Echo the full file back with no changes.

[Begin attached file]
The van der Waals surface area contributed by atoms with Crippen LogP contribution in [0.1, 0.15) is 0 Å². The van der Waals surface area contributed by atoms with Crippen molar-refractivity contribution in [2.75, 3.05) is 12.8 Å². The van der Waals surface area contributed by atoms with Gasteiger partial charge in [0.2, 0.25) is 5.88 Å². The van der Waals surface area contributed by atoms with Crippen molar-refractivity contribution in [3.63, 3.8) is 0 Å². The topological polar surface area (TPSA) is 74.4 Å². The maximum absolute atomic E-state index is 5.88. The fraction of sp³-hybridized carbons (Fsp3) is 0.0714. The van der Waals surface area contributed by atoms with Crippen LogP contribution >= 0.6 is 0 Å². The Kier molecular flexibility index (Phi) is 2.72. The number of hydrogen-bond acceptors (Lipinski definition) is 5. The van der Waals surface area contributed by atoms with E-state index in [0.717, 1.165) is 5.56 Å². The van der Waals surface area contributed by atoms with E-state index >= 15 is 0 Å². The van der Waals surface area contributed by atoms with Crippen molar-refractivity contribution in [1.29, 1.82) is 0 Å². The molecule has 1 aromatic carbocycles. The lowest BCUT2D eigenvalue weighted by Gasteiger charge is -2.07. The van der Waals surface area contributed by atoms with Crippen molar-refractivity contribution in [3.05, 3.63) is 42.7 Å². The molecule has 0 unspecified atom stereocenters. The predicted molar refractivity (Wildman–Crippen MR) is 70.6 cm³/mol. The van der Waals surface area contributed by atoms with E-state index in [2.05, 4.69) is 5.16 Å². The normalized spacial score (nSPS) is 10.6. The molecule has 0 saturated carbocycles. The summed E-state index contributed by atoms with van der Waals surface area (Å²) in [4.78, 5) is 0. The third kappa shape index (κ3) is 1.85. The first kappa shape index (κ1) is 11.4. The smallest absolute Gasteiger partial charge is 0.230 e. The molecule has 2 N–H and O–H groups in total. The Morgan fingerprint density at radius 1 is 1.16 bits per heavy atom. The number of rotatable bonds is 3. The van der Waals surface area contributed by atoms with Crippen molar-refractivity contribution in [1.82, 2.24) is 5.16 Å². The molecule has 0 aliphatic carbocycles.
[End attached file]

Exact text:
The van der Waals surface area contributed by atoms with Crippen LogP contribution in [0.1, 0.15) is 0 Å². The van der Waals surface area contributed by atoms with Crippen molar-refractivity contribution in [2.75, 3.05) is 12.8 Å². The van der Waals surface area contributed by atoms with Gasteiger partial charge in [0.2, 0.25) is 5.88 Å². The van der Waals surface area contributed by atoms with Crippen molar-refractivity contribution in [3.63, 3.8) is 0 Å². The topological polar surface area (TPSA) is 74.4 Å². The maximum absolute atomic E-state index is 5.88. The fraction of sp³-hybridized carbons (Fsp3) is 0.0714. The van der Waals surface area contributed by atoms with Crippen LogP contribution >= 0.6 is 0 Å². The Kier molecular flexibility index (Phi) is 2.72. The number of hydrogen-bond acceptors (Lipinski definition) is 5. The van der Waals surface area contributed by atoms with E-state index in [0.717, 1.165) is 5.56 Å². The van der Waals surface area contributed by atoms with E-state index >= 15 is 0 Å². The van der Waals surface area contributed by atoms with Crippen molar-refractivity contribution in [1.29, 1.82) is 0 Å². The molecule has 1 aromatic carbocycles. The lowest BCUT2D eigenvalue weighted by Gasteiger charge is -2.07. The van der Waals surface area contributed by atoms with Crippen molar-refractivity contribution in [3.05, 3.63) is 42.7 Å². The molecule has 0 unspecified atom stereocenters. The predicted molar refractivity (Wildman–Crippen MR) is 70.6 cm³/mol. The van der Waals surface area contributed by atoms with E-state index in [2.05, 4.69) is 5.16 Å². The normalized spacial score (nSPS) is 10.6. The molecule has 0 saturated carbocycles. The summed E-state index contributed by atoms with van der Waals surface area (Å²) in [4.78, 5) is 0. The third kappa shape index (κ3) is 1.85. The first kappa shape index (κ1) is 11.4. The smallest absolute Gasteiger partial charge is 0.230 e. The molecule has 2 N–H and O–H groups in total. The Morgan fingerprint density at radius 1 is 1.16 bits per heavy atom. The number of rotatable bonds is 3. The van der Waals surface area contributed by atoms with Crippen molar-refractivity contribution in [1.82, 2.24) is 5.16 Å². The molecule has 0 aliphatic carbocycles.